I give this book four stars.

Review of ‘An Empty Tree’

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Life is like people tossing pebbles into streams; the pebbles cause ripples that spread, and as they intersect with other ripples each life is changed. The ripples are neither good nor bad, the people might be good or bad, and how each life is changed depends upon the person.

An Empty Tree by Glenn Trust, book one in the Blue Eyes series, is a thriller that follows the lives of several people as their ripples intersect. A strange blue-eyed girl who meets a killer on the run, a divorced man from Georgia leaving his broken life behind to start anew in the west, and an Iowa highway patrolman who takes his job seriously; along with a diverse cast of supporting characters, their lives intersect in fateful ways that will leave the reader wondering about the nature of good and bad, and with the realization that nothing is ever what it seems at first glance.

The author has provided two endings to this chilling story; one as dark as a moonless night, and one that, while less dark, still leaves unanswered the question of the meaning of good or bad.

Each ending is satisfying in its own way, and which you prefer depends upon your unique view of life. Whether you stop reading after the first ending, or, if curiosity impels you to read the alternate ending, I can guarantee that you will enjoy this story.

Five stars!

Review of ‘How to Meditate’

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How to Meditate by Tahlia Newland is a brief, but comprehensive book on the value of meditation. It includes a history of meditation and its benefits, and has a thorough set of guidelines for achieving the most from meditation. The author dispels many of the myths that Westerners have about meditation and gives complete guidelines for incorporating meditation in your daily life.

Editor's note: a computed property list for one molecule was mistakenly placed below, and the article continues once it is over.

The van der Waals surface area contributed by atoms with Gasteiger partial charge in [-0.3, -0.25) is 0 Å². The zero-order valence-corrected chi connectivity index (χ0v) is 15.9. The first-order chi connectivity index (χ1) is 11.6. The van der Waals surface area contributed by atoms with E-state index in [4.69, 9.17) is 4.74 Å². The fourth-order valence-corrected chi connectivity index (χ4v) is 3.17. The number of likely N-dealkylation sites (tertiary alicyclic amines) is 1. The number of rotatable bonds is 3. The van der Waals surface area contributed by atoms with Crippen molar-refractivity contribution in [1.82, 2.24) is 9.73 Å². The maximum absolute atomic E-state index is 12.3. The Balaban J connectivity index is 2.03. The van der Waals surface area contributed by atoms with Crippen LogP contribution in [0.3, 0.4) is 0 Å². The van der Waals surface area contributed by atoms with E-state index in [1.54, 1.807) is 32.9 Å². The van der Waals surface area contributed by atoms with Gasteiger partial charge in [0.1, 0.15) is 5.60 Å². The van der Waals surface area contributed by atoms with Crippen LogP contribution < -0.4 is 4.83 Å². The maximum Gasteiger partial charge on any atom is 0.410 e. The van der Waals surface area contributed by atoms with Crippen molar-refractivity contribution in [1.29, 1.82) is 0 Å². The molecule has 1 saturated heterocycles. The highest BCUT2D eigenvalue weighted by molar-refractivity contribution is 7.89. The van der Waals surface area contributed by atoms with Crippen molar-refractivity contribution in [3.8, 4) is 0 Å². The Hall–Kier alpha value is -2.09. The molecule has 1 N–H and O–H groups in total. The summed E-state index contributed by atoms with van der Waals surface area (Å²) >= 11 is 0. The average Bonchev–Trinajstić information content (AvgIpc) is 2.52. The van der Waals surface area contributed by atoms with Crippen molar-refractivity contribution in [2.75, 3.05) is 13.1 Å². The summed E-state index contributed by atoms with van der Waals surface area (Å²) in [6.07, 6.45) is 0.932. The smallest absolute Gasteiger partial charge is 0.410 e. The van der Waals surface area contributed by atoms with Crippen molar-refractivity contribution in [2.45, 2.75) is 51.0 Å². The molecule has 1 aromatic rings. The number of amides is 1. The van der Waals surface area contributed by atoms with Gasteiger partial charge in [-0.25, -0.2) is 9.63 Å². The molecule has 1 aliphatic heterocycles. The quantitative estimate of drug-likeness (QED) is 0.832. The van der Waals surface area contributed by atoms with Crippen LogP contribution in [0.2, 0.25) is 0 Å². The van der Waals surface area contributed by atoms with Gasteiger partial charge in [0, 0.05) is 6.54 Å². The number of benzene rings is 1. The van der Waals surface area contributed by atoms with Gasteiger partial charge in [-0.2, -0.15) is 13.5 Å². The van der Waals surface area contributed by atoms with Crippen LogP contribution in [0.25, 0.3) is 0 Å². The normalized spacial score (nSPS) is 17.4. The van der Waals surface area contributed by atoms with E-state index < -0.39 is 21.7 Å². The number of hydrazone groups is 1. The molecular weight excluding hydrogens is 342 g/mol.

If you’re already meditating, or considering starting, this book will set you on the right path to get the most from it. Its easy-to-read style makes it a must-have for beginners and a good jolt to the brain cells of veterans as well.

I received a complimentary e-file of this book, and have already found several extremely useful nuggets of wisdom to incorporate in my own daily meditation routine.

Five stars.

Review of ‘Russian Hill’

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FBI Agent Abby Kane works civil cases in the San Francisco field office, and is happy to no longer have to track down serial killers, her specialty when she worked in Hong Kong. But, when a fellow agent stumbles across the body of a young woman in Muir Woods with an axe in her chest, her boss assigns her to look into it. Then, SFPD gets a case that also looks like it could be the work of a serial killer, and she’s asked to consult with them and lend them the benefit of her expertise. Working with SFPD Detective Kyle Kang, Abby begins to realize that the cases might be connected.

She and Kyle find themselves on the trail of a duo of killers who not only kill for the thrill of it, but also seem to be playing some kind of macabre game. Their probing leads them to a network that appears to be orchestrating killings on a global scale.

Russian Hill by Ty Hutchinson is a thriller and police procedural combined in chilling action that pits the two against a cunning and deadly situation that could cost them their lives. The action is nonstop and will keep you on the edge of your chair from the beginning to the startling and bloody conclusion.

I received a free copy of this book.

This one is five stars!